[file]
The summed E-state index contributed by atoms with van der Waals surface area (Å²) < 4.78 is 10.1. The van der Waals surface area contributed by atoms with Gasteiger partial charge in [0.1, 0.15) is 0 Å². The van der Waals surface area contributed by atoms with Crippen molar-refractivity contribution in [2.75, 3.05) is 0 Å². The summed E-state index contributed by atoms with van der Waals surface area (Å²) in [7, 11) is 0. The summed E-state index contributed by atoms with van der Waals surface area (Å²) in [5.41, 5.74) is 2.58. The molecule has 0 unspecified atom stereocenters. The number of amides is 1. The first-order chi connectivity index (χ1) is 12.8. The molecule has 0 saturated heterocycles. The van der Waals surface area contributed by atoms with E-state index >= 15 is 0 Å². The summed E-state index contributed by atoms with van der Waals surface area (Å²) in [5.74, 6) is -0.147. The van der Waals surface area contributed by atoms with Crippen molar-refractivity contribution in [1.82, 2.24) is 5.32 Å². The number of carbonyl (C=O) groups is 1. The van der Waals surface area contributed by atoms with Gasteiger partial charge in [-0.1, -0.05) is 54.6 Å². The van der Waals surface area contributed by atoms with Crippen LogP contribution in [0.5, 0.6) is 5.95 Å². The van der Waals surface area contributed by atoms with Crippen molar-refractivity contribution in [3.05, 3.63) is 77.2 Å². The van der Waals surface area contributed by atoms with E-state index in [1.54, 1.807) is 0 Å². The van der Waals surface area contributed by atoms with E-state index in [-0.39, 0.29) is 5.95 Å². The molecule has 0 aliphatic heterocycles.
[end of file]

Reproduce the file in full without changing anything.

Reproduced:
The summed E-state index contributed by atoms with van der Waals surface area (Å²) < 4.78 is 10.1. The van der Waals surface area contributed by atoms with Gasteiger partial charge in [0.1, 0.15) is 0 Å². The van der Waals surface area contributed by atoms with Crippen molar-refractivity contribution in [2.75, 3.05) is 0 Å². The summed E-state index contributed by atoms with van der Waals surface area (Å²) in [7, 11) is 0. The summed E-state index contributed by atoms with van der Waals surface area (Å²) in [5.41, 5.74) is 2.58. The molecule has 0 unspecified atom stereocenters. The number of amides is 1. The first-order chi connectivity index (χ1) is 12.8. The molecule has 0 saturated heterocycles. The van der Waals surface area contributed by atoms with E-state index >= 15 is 0 Å². The summed E-state index contributed by atoms with van der Waals surface area (Å²) in [5.74, 6) is -0.147. The van der Waals surface area contributed by atoms with Crippen molar-refractivity contribution in [1.82, 2.24) is 5.32 Å². The number of carbonyl (C=O) groups is 1. The van der Waals surface area contributed by atoms with Gasteiger partial charge in [-0.1, -0.05) is 54.6 Å². The van der Waals surface area contributed by atoms with Crippen LogP contribution in [0.5, 0.6) is 5.95 Å². The van der Waals surface area contributed by atoms with Crippen molar-refractivity contribution in [3.05, 3.63) is 77.2 Å². The van der Waals surface area contributed by atoms with E-state index in [1.54, 1.807) is 0 Å². The van der Waals surface area contributed by atoms with E-state index in [-0.39, 0.29) is 5.95 Å². The molecule has 0 aliphatic heterocycles.